Because the City of Tucson is the core of the metro region, Tucson city government is the primary instrument by which our region realizes its dreams and aspirations. Yet there is wide agreement Tucson has not fulfilled its exceptional potential and that it is not well-positioned for the future.
But why has a city with a number of highly capable top officials and engaged citizens, in a culturally rich and physically beautiful environment, failed to realize its potential and to position itself decisively for a prosperous future?
To answer that question and better understand how Tucson city government could be more effective, the Southern Arizona Leadership Council initiated a several months-long study, during which it interviewed the mayor, all six council members, the city manager, three former city managers, and several council aides. SALC also conducted research about other cities and consulted with nationally recognized experts on local government.
We learned that Tucson unintentionally has created a spider’s web of charter provisions, policies and entrenched practices at the very top of city government. Consequently, authority, responsibility and accountability are diffused at the top of Tucson city government, severely limiting the ability of top city officials to fulfill their roles and meet their responsibilities, and making it difficult, if not impossible, for even the most talented of people to succeed.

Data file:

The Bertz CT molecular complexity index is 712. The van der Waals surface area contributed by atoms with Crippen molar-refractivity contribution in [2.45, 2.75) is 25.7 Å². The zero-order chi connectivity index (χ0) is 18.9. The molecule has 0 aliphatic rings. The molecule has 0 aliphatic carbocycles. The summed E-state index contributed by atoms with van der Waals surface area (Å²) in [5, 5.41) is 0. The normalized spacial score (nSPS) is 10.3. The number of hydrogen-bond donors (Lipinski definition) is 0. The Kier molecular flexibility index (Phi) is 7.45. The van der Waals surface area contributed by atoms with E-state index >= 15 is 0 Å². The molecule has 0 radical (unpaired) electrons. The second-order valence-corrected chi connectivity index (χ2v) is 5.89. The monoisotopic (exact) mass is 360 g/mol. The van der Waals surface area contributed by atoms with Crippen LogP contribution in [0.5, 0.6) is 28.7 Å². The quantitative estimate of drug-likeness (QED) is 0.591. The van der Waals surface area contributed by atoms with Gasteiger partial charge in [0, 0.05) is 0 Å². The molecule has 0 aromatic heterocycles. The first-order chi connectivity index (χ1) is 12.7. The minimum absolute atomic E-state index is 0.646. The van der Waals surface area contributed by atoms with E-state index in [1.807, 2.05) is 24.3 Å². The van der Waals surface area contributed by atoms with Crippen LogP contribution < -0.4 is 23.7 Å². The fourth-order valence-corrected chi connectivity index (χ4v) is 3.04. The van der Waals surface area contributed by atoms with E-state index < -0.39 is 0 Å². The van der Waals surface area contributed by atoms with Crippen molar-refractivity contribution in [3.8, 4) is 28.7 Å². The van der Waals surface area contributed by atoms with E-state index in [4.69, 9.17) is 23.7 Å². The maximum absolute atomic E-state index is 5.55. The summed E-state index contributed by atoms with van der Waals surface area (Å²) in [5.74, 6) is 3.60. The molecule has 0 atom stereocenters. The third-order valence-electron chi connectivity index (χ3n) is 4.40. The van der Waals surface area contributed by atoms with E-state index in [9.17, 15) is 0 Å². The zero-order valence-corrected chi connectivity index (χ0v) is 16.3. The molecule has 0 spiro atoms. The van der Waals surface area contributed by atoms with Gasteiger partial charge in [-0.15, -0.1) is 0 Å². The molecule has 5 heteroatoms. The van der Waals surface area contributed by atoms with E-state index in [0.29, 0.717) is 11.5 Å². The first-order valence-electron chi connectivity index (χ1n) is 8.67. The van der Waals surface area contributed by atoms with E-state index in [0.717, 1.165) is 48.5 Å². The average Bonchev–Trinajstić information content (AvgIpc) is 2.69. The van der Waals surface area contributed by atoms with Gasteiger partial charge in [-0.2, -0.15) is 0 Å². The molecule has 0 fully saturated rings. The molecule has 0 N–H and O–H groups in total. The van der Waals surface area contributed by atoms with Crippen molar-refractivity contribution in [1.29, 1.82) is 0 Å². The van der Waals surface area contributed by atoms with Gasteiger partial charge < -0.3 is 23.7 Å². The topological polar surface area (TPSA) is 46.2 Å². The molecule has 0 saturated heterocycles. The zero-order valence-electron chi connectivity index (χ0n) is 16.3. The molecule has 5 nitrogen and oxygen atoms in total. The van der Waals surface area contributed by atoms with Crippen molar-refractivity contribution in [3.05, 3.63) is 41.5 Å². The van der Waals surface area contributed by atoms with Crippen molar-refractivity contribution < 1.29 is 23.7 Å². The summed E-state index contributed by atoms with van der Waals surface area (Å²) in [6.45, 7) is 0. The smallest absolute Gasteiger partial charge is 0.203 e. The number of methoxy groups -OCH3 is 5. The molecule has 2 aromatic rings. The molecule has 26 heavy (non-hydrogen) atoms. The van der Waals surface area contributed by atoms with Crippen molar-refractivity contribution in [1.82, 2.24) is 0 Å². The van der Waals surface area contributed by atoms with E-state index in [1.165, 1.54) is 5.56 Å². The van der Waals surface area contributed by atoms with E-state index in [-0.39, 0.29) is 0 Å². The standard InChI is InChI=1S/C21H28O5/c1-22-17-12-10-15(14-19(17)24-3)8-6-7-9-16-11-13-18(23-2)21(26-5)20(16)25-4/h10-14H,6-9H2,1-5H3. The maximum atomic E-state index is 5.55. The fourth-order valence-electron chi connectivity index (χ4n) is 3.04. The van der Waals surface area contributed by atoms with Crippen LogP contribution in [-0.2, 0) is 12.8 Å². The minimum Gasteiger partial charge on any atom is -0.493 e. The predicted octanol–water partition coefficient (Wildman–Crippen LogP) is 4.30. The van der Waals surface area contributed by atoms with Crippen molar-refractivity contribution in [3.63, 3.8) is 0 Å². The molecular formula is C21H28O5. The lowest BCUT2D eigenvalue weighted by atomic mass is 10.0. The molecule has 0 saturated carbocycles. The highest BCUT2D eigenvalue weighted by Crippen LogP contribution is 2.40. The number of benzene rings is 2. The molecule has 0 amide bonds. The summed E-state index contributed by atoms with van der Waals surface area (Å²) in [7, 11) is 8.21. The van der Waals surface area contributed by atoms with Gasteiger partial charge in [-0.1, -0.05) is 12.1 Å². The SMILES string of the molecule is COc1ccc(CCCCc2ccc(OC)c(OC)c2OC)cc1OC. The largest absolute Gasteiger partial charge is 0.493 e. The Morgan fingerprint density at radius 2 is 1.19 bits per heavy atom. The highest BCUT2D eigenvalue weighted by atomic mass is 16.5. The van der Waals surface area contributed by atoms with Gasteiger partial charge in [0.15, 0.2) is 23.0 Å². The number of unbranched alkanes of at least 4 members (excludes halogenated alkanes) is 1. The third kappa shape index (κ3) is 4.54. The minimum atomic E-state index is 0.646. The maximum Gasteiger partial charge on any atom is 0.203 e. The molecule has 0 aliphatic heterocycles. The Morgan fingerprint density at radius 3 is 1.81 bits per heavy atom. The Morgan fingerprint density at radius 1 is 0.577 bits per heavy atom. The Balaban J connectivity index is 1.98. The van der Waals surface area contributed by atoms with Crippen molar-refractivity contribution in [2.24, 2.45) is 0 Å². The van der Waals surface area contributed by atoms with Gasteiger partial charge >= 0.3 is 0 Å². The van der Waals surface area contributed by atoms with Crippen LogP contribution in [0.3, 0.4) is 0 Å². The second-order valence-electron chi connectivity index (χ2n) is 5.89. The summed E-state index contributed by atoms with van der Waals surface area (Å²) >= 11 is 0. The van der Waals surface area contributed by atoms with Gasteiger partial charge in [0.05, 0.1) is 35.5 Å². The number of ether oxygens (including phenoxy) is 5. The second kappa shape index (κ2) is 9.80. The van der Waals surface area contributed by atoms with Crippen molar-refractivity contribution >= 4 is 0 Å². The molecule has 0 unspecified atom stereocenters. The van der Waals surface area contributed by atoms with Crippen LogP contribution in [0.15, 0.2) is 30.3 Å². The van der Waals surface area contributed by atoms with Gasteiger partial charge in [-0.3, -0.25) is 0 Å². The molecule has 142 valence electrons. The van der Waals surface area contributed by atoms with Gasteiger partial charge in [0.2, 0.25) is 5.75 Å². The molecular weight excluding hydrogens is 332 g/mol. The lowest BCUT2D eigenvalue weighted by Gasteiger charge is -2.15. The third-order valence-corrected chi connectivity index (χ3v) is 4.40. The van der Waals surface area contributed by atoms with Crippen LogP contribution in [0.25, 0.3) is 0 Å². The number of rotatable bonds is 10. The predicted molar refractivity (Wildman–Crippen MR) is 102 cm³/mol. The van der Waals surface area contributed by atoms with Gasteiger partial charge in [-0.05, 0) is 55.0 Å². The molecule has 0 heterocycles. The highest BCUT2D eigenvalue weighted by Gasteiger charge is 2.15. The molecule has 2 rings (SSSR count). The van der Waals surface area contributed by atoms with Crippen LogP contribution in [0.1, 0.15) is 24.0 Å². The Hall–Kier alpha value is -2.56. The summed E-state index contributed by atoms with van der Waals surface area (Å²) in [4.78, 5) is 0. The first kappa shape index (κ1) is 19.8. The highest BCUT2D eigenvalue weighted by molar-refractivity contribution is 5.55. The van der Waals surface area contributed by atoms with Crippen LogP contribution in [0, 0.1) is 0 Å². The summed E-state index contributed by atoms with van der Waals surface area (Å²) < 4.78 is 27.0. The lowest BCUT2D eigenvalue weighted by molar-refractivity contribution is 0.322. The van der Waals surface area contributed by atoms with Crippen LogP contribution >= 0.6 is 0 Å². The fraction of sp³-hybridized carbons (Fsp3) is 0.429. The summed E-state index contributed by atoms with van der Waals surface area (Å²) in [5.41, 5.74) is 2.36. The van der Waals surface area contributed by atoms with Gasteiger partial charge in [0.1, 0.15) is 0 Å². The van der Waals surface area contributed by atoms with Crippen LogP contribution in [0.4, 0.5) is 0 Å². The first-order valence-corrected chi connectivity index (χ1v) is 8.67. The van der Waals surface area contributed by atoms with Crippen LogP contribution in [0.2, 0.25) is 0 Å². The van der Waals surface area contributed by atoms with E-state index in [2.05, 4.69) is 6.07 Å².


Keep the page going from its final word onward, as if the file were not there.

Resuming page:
To rectify this diffusion of authority, responsibility and accountability at the top of Tucson city government, SALC developed draft recommendations with the following goals:
We want to emphasize that while SALC conducted this narrow and focused preliminary study, we have always believed that it is essential to any reform effort to build a coalition of an inclusive, diverse group of community partners. We are committed to building this coalition, and it is our intent that this coalition will take the lead and responsibility for modifying the recommendations and deciding how to implement them.
The recommendations focused on changes to the city charter, to city policies and to community practices. While all the proposed changes are important, the proposed charter changes carry an added sense of urgency: The City Council must decide by early July what charter changes, if any, it will refer to the November ballot.
Consequently, this document focuses solely on what SALC considers four key changes to the Tucson city charter. For those wanting to know more about the other recommended changes, we will be happy to provide them with a more detailed report.
We are optimistic and confident that the engagement of the community, working closely with our city officials, will help to produce more effective and more efficient city leadership, unify our community, and provide our region with a healthy economy and a healthy environment.